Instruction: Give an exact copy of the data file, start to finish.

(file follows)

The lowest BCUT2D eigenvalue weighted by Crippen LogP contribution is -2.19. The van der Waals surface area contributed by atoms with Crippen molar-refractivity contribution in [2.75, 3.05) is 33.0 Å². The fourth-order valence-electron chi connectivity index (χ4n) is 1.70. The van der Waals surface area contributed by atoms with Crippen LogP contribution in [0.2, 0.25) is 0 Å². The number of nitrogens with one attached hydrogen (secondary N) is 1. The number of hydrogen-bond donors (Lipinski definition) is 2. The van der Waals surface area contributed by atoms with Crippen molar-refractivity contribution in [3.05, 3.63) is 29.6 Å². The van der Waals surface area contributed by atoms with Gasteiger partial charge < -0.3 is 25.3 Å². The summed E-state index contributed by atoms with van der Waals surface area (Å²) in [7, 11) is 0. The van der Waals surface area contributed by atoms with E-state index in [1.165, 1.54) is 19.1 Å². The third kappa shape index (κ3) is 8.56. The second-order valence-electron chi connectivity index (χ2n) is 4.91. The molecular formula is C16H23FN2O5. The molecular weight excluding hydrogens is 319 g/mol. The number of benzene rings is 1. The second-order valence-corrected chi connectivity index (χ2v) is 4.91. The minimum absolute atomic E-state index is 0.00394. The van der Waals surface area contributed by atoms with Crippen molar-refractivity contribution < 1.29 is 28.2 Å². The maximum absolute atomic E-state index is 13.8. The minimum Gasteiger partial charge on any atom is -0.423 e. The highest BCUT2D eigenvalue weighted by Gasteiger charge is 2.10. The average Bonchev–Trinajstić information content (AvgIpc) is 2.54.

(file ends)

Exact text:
The lowest BCUT2D eigenvalue weighted by Crippen LogP contribution is -2.19. The van der Waals surface area contributed by atoms with Crippen molar-refractivity contribution in [2.75, 3.05) is 33.0 Å². The fourth-order valence-electron chi connectivity index (χ4n) is 1.70. The van der Waals surface area contributed by atoms with Crippen LogP contribution in [0.2, 0.25) is 0 Å². The number of nitrogens with one attached hydrogen (secondary N) is 1. The number of hydrogen-bond donors (Lipinski definition) is 2. The van der Waals surface area contributed by atoms with Crippen molar-refractivity contribution in [3.05, 3.63) is 29.6 Å². The van der Waals surface area contributed by atoms with Gasteiger partial charge < -0.3 is 25.3 Å². The summed E-state index contributed by atoms with van der Waals surface area (Å²) in [7, 11) is 0. The van der Waals surface area contributed by atoms with E-state index in [1.165, 1.54) is 19.1 Å². The third kappa shape index (κ3) is 8.56. The second-order valence-electron chi connectivity index (χ2n) is 4.91. The molecular formula is C16H23FN2O5. The molecular weight excluding hydrogens is 319 g/mol. The number of benzene rings is 1. The second-order valence-corrected chi connectivity index (χ2v) is 4.91. The minimum absolute atomic E-state index is 0.00394. The van der Waals surface area contributed by atoms with Crippen molar-refractivity contribution < 1.29 is 28.2 Å². The maximum absolute atomic E-state index is 13.8. The minimum Gasteiger partial charge on any atom is -0.423 e. The highest BCUT2D eigenvalue weighted by Gasteiger charge is 2.10. The average Bonchev–Trinajstić information content (AvgIpc) is 2.54.